Last Weekend: New York's swagger can't be beaten

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It sounds an extravagant solution to the pre-Christmas blues, but if you want to escape the relentless gloom on this side of the Atlantic try a weekend in New York.

It is not just that the US seems to be coming out of recession a bit ahead of Europe, nor even that the city remains the largest retail market on the planet. It is that New York in the run-up to Christmas displays a swagger that London or Paris cannot quite match. The shops, the theatres, the museums, the parks, the streets, the people – they all want to celebrate.

With £1 barely above $1.50, the city is not the bargain it was at $2, so shop with discretion but do appreciate the drive with which Manhattan has lifted itself out of the doldrums.

The joke: when the going gets tough, the tough get shopping.

Besides, lots of things in New York are free. There are two new urban spaces that have been created with huge ingenuity. One is Times Square, which until three years ago was not really a square at all, just a grotty junction. Mayor Bloomberg got the Danish architects who revolutionised traffic in Copenhagen to redesign the road space.

Simply by using flower pots as bollards to block off areas of street and painting it blue, and adding some cheap seats and tables, the city suddenly has a new place for people to sit, chat, have coffee – and look at the Christmas lights.

The other new urban space is the High Line, an elevated park built on an old railway track running up the east side of lower Manhattan, which has a new extension that opened last summer. You now meander along landscaped gardens 50ft above the streets, with glimpses of skyscrapers to the east and the Hudson to the west.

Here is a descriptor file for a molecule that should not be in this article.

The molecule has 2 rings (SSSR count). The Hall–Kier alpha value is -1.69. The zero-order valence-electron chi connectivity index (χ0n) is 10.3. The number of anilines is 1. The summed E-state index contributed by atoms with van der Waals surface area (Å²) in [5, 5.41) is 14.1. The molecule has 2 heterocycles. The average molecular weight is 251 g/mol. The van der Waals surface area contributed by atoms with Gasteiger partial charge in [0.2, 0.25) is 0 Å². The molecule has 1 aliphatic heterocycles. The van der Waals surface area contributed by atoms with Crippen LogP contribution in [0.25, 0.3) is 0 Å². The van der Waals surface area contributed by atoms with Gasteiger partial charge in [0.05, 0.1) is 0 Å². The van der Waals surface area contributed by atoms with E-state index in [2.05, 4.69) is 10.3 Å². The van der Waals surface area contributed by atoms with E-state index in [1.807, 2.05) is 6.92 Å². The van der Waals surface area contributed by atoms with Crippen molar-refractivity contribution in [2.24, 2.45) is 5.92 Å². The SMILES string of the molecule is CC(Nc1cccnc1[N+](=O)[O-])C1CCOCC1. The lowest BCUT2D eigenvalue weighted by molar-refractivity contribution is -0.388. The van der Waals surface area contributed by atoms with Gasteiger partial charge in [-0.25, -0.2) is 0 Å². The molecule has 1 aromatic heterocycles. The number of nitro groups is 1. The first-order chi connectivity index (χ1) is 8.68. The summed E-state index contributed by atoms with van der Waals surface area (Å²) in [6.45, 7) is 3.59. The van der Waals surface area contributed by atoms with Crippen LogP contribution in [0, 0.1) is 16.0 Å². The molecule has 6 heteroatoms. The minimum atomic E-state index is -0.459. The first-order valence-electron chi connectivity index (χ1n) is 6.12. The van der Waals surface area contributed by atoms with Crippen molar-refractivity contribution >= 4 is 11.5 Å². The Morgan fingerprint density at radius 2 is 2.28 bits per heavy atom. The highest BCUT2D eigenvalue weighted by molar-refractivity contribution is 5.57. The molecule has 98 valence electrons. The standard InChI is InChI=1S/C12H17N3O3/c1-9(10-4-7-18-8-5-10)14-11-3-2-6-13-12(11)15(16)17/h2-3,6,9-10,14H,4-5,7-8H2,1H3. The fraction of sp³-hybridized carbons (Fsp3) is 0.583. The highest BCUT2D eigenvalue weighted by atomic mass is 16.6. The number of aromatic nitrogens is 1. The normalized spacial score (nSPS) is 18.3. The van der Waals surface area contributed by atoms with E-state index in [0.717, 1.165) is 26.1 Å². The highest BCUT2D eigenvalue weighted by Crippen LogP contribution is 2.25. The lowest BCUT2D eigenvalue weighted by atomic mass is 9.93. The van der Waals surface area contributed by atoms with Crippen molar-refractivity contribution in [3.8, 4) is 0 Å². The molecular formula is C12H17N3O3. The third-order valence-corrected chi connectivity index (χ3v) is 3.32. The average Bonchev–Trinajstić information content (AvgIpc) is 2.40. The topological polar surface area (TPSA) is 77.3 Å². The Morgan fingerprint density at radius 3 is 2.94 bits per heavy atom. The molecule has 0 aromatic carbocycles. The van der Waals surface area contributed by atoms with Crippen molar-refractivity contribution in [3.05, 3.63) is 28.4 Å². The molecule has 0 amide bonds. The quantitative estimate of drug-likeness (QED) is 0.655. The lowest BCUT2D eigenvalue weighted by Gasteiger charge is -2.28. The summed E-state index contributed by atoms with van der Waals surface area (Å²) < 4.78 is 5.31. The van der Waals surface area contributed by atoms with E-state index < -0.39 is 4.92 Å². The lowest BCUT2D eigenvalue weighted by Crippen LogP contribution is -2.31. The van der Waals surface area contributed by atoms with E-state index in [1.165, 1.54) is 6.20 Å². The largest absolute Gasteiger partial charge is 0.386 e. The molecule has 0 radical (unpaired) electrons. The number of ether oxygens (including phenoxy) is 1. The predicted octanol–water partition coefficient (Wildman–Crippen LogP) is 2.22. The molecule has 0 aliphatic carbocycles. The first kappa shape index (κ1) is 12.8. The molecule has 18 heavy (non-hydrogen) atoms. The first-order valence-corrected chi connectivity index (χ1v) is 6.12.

But the key to making such a short time in a great city work is not to feel guilty about not using the time efficiently. Instead, enjoy the small serendipitous surprises. For us, these included Julianne Moore standing next to us at MoMA; the cabbie who insisted on listening to the BBC World Service because, he said, that was the only way of knowing what was happening in the world; or singing plainsong Matins in the stalls at the Episcopalian church opposite our hotel.

One other thing to stop a weekend in New York being exhausting is to stay more or less on British time. If you take an early flight over on the Saturday you are in the city by lunchtime. Go to bed early, using the early morning and the afternoon rather than the evening. Then take a day flight back on the Monday morning.

With a decent tailwind you're only five-and-a-half hours in the air: back in time for dinner. A wasted day? Well, some may think so, but there was at least the time to write this article sitting at the back of the bus on the BA178 last Monday.

Hamish McRae is chief economics commentator for The Independent